Careers

The Top 10 Sports Careers for Non-Athletes

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For many, big league dreams are just that. Fortunately, there are plenty of opportunities to pursue your passion away from the field, too.

For many fans, their love for sports does not fade once they realize how narrow the playing field is for professional athletes. Fortunately, sports fans now have more ways than ever to incorporate their love for sports into day jobs -- and not just as sports commentators or writers.

There are far more employment opportunities in sports today than in years past. With that in mind, we wanted to rank some of the best sports careers non-athletes can pursue. For our list, we used a combination of salary prospects and job growth data from the Bureau of Labor Statistics and Projections Central.

Marketing Managers

Marketing managers assess market demand for products and services. They also work with sales and development teams to meet those demands and create pricing and promotional materials that reach target audiences. These professionals typically hold a bachelor's degree in marketing or a business-related discipline.

In the sports world, marketing managers usually work in branding, managing the image of a team or organization, enhancing fan interest and involvement, coordinating events, and improving revenue streams. To excel in this field, marketing managers need creativity and analytical and interpersonal skills to help them create and execute cohesive marketing strategies.

Median Annual Salary:

$135,900

Job Growth (2018-2028):

8%

Number of Jobs, 2018:

286,800

Statisticians

Statisticians work with data and mathematical models to help organizations solve practical, real-world problems. They may test theoretical concepts or analyze information to identify overall solutions to issues, or they may tackle analyzing small sections of data in support of a larger project. Most statisticians need a master's degree in mathematics or statistics, though some employers may hire candidates with only a bachelor's degree.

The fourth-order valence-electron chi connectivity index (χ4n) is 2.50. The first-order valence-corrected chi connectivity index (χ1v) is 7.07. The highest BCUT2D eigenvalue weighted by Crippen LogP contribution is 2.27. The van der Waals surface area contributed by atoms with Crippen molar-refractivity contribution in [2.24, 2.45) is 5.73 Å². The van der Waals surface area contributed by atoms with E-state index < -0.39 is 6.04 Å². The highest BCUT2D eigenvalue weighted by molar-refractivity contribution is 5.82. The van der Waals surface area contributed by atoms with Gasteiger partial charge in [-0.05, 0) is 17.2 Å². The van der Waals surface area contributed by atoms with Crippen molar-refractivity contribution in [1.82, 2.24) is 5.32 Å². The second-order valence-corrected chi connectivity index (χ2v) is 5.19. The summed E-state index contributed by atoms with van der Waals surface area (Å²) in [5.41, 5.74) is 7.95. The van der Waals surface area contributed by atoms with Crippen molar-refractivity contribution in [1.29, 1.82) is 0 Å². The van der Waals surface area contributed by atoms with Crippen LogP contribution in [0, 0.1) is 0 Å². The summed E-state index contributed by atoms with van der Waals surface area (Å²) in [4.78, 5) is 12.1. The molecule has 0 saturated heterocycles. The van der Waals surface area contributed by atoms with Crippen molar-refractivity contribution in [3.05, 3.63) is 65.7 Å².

In sports, statisticians can work on the sports performance side, finding new ways of analyzing and improving athletic performance, or they can work on the business side, analyzing industry trends and improving financial processes. In addition to strong mathematical and analytical abilities, these professionals need problem-solving and communication skills. They must also be able to discuss their findings in an understandable, approachable manner.

Median Annual Salary:

$92,030

Job Growth (2018-2028):

30%

Number of Jobs, 2018:

47,300

Physical Therapists

Physical therapists support patients dealing with pain and mobility issues. They work with other medical professionals to develop treatment and rehabilitation plans for people who are recovering from injuries or illnesses, or living with chronic ailments or disabilities. To practice in this profession, physical therapists need a doctorate in physical therapy and a license in their state.

All sports organizations need physical therapists to work with their athletes. These therapists often specialize in treating common sports-related injuries or developing injury prevention plans. These professionals need compassion and empathy to work with patients, resourcefulness to customize individual therapy plans, and the physical stamina to support and demonstrate rehabilitation exercises.